Wednesday, March 4, 2015

The Fringe Hours: Making Time for You

I laughed out loud the first time I read the title of this book.
Time for me? Pssh. Since when have I had time for that?
That's when I knew I needed to read The Fringe Hours by Jessica Turner.

The heart behind The Mom Creative released her book last month, and my copy sat untouched for two weeks. It wasn't until that fateful Friday when the snowstorm from you-know-where (actually from You-Know-Who) that left me stranded in Ardmore, Oklahoma with this book tucked safely into my backpack. I had tossed it in on a whim, doubting I'd have time to read at home, but thankfully I'm always a just-in-case packer. With two days to myself in a hotel suite, I picked up The Fringe Hours and dove right in.

My knee-jerk reaction was still to scoff at the concept. I'm in grad school. For THEATRE. Spare time does not exist. And when it does, all I want to do is sleep. Besides, my schedule is far from normal. Do normal people know how to have rehearsal until midnight and still get eight hours of sleep? I thought not. How can I find these "fringe hours" and make them matter? (I cringe just reading this. Talk about a hard, prideful heart.) I gave it a "Well fine, I'll read it anyway," and dove beneath the covers to sink my teeth in. Boy, was I wrong. And boy was this book good.

While I could not always relate to the stories told about frantic moments carting kids from the kitchen to the minivan or stealing spare moments of reading while waiting in the carpool line, I could relate to several core ideas and struggles when it comes to carving out time for myself. For years I have glorified busy and packed my schedule to the brim. It was a source of pride for me to get to the end of the semester and see just how bursting-at-the-seams my planner would be. While taking on projects and giving my all to school are good things, I have to learn that self care is, too.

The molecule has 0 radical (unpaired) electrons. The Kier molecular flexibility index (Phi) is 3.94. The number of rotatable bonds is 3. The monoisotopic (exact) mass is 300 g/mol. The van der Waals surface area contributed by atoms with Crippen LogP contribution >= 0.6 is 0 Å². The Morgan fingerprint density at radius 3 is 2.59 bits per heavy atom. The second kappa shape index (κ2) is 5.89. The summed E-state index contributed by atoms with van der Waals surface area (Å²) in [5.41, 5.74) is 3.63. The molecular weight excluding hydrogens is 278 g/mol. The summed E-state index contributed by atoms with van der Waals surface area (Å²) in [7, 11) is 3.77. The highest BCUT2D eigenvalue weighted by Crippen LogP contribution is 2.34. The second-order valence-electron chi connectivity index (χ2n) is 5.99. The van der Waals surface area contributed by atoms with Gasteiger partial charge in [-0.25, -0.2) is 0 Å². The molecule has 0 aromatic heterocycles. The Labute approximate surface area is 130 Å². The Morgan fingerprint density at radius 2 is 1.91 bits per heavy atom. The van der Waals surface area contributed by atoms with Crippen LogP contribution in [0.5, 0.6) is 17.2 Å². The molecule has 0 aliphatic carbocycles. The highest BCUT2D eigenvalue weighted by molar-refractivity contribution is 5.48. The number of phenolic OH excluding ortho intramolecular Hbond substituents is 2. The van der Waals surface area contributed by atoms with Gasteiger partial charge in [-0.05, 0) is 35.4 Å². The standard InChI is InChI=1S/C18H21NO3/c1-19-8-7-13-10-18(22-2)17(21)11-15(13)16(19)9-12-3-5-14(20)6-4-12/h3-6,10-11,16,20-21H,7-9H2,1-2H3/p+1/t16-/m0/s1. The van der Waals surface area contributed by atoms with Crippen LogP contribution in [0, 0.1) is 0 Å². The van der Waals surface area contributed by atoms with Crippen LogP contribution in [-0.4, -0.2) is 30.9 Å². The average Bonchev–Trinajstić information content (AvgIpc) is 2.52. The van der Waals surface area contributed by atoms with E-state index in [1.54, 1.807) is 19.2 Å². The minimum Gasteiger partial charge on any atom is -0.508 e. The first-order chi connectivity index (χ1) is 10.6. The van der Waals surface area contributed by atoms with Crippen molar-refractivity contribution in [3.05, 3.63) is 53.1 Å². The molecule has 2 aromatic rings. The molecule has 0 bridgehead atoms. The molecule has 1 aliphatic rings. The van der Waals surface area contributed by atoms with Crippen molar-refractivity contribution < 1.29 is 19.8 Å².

In The Fringe Hours, Jessica provides space to reflect and reevaluate the way we spend our time, the reasons we have trouble saying no or allowing ourselves time to take care of ourselves. Taking time for me feels selfish. Couldn't cleaning the house be considered me-time? Why should I make time to read for pleasure when I'm swamped with required reading for school? 

The book is broken down into four parts: Explore. Discover. Maximize. Live Well. 

One cannot come without the other. Jessica addresses the things that keep us from making the most of our time and lives (guilt, comparison, a wrong perspective) and encourages us to embrace the things that matter to us, no matter how small. She even helps you identify the things that bring you true joy, such as childhood hobbies long forgotten. Did I remember that my love for decorating started at the ripe age of nine when I would spend HOURS drawing floor plans and room designs? Not until this weekend. Or that I've had a heart for fiction writing since my best friend and I spent our lunch hours writing a novel back in Mrs. Butler's sixth grade class? Hm. You know, I'd forgotten. And now I wonder if that binder lives on somewhere...  

I may not be a busy mom with three kids to care for, a house to maintain, a marriage to savor, or a job to carry on my shoulders, but that doesn't mean my season is any less deserving of self care or intentionality.

No matter where you find yourself, this book is for you. 

By far the biggest takeaway is the realization that taking time for me isn't selfish, but necessary for my health and daily living. It is not too much to ask, and it simply takes some prioritizing.

I found this quote from the Wall Street Journal and it has resonated with me ever since:

“Instead of saying 'I don’t have time' try saying 'it’s not a priority,' and see how that feels. Often, that’s a perfectly adequate explanation. I have time to iron my sheets, I just don’t want to. But other things are harder. Try it: 'I’m not going to edit your résumé, sweetie, because it’s not a priority.' 'I don’t go to the doctor because my health is not a priority.' If these phrases don’t sit well, that’s the point. Changing our language reminds us that time is a choice. If we don’t like how we’re spending an hour, we can choose differently.”

How are you spending your fringe hours? What do you do to make the most of your in-between moments and take care of yourself? If you're looking for a place to start, I highly recommend picking up The Fringe Hours by Jessica Turner. It just might change your life.

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